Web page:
The maximum and minimum values of the independent and dependent variables; important in ensuring that any pattern is detected. E.g. from 10cm to 50 cm or from 50cm to 10cm.
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Repeatable
A measurement is repeatable is the original experimenter repeats the investigation using the same method and equipment and obtains the same results.
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Reproducible
A measurement is reproducible if the investigation is repeated by another person; or by using different equipment or techniques, and the same results are obtained.
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Resolution
This is the smallest change in the quantity being measured (input) of a measuring instrument that gives a perceptible change in the reading.
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Sketch Graph
A line graph; not necessarily on a grid; that shows the general shape of the relationship between two variables. It will not have any points plotted and although the axes should be labelled they may not be scaled.
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True Value.
This is the value that would be obtained in an ideal measurement.
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Validity
Suitability of investigative procedure to answer question being asked. E.g.investigation to find out if rate of chemical reaction depended upon concentration of one of reactions would not be valid procedure it temp of reactants was not controlled.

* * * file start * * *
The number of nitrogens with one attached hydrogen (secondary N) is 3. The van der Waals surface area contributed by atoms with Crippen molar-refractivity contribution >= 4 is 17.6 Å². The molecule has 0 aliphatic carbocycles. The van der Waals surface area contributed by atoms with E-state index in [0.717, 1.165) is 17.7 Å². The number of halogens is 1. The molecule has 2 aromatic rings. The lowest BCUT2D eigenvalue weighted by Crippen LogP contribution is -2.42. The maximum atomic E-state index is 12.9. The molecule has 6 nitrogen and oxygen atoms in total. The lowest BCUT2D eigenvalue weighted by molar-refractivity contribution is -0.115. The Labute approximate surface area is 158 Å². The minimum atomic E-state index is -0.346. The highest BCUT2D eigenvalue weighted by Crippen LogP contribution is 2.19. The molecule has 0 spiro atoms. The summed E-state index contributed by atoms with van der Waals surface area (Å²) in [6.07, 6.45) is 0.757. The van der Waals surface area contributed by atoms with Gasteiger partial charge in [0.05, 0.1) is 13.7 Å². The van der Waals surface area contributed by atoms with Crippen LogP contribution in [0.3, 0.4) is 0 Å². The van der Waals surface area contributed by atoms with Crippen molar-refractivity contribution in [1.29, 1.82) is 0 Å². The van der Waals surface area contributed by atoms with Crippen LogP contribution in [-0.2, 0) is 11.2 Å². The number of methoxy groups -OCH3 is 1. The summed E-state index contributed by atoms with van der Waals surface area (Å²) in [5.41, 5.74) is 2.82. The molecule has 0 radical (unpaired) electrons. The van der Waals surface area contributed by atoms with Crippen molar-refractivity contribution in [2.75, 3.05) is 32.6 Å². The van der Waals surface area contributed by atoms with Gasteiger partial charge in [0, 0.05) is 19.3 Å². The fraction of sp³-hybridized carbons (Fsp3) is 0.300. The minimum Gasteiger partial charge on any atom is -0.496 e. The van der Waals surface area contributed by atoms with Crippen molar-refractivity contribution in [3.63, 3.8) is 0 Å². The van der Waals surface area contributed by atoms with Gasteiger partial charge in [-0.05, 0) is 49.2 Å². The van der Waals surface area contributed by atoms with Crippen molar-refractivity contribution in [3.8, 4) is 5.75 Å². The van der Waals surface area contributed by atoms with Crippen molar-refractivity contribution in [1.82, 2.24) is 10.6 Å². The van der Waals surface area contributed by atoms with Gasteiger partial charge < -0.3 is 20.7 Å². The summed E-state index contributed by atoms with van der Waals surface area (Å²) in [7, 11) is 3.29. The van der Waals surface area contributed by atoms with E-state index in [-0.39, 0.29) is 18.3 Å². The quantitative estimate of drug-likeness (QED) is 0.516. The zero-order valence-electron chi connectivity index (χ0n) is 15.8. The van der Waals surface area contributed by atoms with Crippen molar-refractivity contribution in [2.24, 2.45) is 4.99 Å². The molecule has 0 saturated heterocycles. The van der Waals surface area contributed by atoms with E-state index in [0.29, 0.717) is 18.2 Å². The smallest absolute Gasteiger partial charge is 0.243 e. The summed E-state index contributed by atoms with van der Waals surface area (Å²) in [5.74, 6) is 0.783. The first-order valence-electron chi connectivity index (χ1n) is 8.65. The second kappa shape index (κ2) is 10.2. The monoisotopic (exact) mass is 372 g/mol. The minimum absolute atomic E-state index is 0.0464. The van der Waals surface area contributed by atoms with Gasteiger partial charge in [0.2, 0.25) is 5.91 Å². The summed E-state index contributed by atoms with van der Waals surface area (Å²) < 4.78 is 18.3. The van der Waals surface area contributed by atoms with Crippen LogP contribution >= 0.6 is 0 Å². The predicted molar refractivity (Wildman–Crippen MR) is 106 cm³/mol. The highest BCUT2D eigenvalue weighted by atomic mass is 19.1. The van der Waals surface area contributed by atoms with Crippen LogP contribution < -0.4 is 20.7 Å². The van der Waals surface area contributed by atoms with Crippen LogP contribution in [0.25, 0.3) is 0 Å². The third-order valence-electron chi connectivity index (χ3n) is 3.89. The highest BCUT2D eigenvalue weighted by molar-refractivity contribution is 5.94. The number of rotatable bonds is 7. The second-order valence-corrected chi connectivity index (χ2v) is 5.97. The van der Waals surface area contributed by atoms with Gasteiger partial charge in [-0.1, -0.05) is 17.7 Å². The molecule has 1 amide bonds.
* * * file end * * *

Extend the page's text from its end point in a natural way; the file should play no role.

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Valid Conclusion
A conclusion supported by valid data; obtained from an appropriate experimental design and based on sound reasoning.
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Categoric Variable
Have values that are labels. E.g. names of plants or types of material.
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Continuous.
Can have values (called quantity) that can be given a magnitude either by counting (e.g. no of shrimp) or by measurement (e.g. light intensity; flow rate etc)
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Control
One which may; in addition to the independent variable; affect the outcome of the investigation and therefore has to be kept constant or at least monitored.
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Dependent
The variable of which the value is measured for each and every change in the independent variable.
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Independent
The variable for which values are changed or selected by the investigator.
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Other cards in this set

Card 2

Front

Calibration

Back

Marking a scale on a measuring instrument. E.g. Placing a thermometer in melting ice to see whether it reads zero; to check if it has been calibrated correctly. Correcting equipment.

Card 3

Front

Data

Back

Preview of the front of card 3

Card 4

Front

Errors/Uncertainties

Back

Preview of the front of card 4

Card 5

Front

Measurement Error

Back

Preview of the front of card 5